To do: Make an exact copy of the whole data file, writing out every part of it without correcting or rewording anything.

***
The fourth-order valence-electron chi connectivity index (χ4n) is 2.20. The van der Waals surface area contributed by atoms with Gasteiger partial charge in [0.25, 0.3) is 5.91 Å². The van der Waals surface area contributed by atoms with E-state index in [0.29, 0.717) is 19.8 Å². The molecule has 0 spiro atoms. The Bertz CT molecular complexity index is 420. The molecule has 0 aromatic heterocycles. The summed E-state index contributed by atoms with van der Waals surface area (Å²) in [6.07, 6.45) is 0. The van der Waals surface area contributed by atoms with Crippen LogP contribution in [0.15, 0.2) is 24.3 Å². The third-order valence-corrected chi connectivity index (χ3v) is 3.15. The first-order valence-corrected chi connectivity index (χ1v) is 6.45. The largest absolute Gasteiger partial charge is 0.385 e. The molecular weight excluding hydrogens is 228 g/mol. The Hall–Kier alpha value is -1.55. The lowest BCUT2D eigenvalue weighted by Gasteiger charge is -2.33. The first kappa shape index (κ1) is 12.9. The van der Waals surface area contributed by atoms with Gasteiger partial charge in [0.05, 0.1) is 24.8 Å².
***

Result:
The fourth-order valence-electron chi connectivity index (χ4n) is 2.20. The van der Waals surface area contributed by atoms with Gasteiger partial charge in [0.25, 0.3) is 5.91 Å². The van der Waals surface area contributed by atoms with E-state index in [0.29, 0.717) is 19.8 Å². The molecule has 0 spiro atoms. The Bertz CT molecular complexity index is 420. The molecule has 0 aromatic heterocycles. The summed E-state index contributed by atoms with van der Waals surface area (Å²) in [6.07, 6.45) is 0. The van der Waals surface area contributed by atoms with Crippen LogP contribution in [0.15, 0.2) is 24.3 Å². The third-order valence-corrected chi connectivity index (χ3v) is 3.15. The first-order valence-corrected chi connectivity index (χ1v) is 6.45. The largest absolute Gasteiger partial charge is 0.385 e. The molecular weight excluding hydrogens is 228 g/mol. The Hall–Kier alpha value is -1.55. The lowest BCUT2D eigenvalue weighted by Gasteiger charge is -2.33. The first kappa shape index (κ1) is 12.9. The van der Waals surface area contributed by atoms with Gasteiger partial charge in [0.05, 0.1) is 24.8 Å².